If there is one thing that would make purchasing property easier it is the UK adopting a more American approach to conveyancing. What is needed, is for Land-Title databases to become centrally administered by the Land Registry, whereas now our system is disparate and complicated, requiring lawyers at every stage.
Property Expert Series: Pamela O'Brien from Redbird Conveyancing
- Part 1: Introducing Pam O'Brien from Redbird Conveyancing
- Part 2: What is Conveyancing?
- Part 3: The Difference Between a First and Second Charge
- Part 4: Where will Property Investors be Putting their Money in 2018?
- Part 5: How is Conveyancing Changing?
- Part 6: The Impact of Proptech on Conveyancing Solicitors
- Part 7: Property Investment Advice from a Licensed Conveyancer
- Part 8: What Should an Investor Expect from their Conveyancing Solicitor
- Part 9: How an Investor can Help Move the Conveyancing Process Along
- Part 10: The Do's and Don'ts of Investing in Property
The Future of Conveyancing
Amy: How is property conveyancing changing? What do you think the future holds for conveyancing?
Pam: I'd like to say, that in 10 years this will all be done electronically, through the Land Registry. There'll be no uncertainty about is anymore, no gazumping. It will just be, you walk in, you say, 'I'm going to buy that house', they say, 'Yep, here's the title', and you go.
I would particularly like to see that because that is the American system. When you are buying a house, in either America or Scotland, when you go in, you are making the offer. You should have all your funding lined up, you should have your money, your deposit and you complete within 28 days and there's very little uncertainty in the process.
England doesn't have that yet, which is a real shame because there's a huge amount of uncertainty and worry in the process, with people backing out, even on the day of exchange, and we've had that.
I don't like to see that but sometimes they just decide it's too much and walk away.
So, I think, I hope that we'll get more towards a more certain process that is run through the land registry so it has a government guarantee behind it and so that there are fewer uncertainties and much less room for error.
What we're seeing, unfortunately, now, is that fraudsters have figured out that conveyancing has some chinks in it and they're working their way into those chinks. And so everything that's in the press at the moment is about conveyancing fraud, people losing their money on the day of completion, the deposit is transferred to the wrong bank account...
It would be great if we could do it all through the Land Registry. If there was one, central, electronic database where it's all done and guaranteed by the government and it's all backed.
We're not there yet. The Land Registry says we'll be there within 15 years. They said that when I came here in 2004, so, 13 years on...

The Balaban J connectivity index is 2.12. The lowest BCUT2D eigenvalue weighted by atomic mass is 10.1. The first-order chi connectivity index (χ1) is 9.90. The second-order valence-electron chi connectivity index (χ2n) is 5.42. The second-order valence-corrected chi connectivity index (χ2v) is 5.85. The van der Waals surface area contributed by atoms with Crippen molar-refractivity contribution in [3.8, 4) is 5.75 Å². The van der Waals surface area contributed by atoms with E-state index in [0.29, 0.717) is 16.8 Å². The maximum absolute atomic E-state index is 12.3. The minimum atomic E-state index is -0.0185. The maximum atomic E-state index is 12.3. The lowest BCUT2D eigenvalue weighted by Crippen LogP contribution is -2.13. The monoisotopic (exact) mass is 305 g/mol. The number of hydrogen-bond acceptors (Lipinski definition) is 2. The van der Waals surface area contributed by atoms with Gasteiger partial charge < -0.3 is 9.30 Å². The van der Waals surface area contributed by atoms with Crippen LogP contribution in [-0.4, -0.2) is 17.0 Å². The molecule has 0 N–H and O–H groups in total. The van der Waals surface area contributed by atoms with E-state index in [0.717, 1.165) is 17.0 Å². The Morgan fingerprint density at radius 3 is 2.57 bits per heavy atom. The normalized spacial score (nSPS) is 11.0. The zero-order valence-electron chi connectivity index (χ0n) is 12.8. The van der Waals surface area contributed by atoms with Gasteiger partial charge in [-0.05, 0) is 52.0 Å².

Centralised Electronic Databases
Amy: Don't hold out too much hope...
Pam: ... We're not even close but I do have hope that that is where we are going and that's really what I would really like to see too.
I think that's ideal for the conveyancer. I appreciate that a lot of lawyers would see that as a risk. 'Where am I going to sit in that?'
But conveyancers are still essential to the process in both America and Scotland and it's all about Title which is where we really should be sitting.
The details of the money transfer, why am I dealing with that? Why is a lawyer involved in that?
Amy: It's true and when you when you explain it like that it's absolutely true and it doesn't make sense how the system isn't already that way.
Like you, I spent time in America, researching, last year with property and housing and there's so much we can learn from their successes and also their failures too. But there is so much we can learn in transferable lessons from the United States and I hope we take lead with some of those systemised ways of doing things, too.
Pam: Central databases. It's just crazy to me that in 2017 we don't have a centralised database for local authorities searches. There is something like 230 local authorities in the UK and each of them has their own non-centralised database.
How can that be?
Amy: It's crazy, I know. I know it is hard to get your head around, at times.
Pam: And people call me and say, 'But the conveyancing process takes so long and it's so complex', and I'm like, 'Yes, it is'.
Amy: It's made that way...
Pam: It's here because we are operating on systems that were developed in the 19th century but where I come from it's almost straightforward, and it's not perfectly straight but it's almost straightforward.
And I appreciate that we've only got 250 years of Title in the United States where you go 2000 years of Title, here in the UK.
But honestly, with the Land Registry, it should be becoming soooo much more simple and we are really not there yet.
Amy: I hope we catch up.
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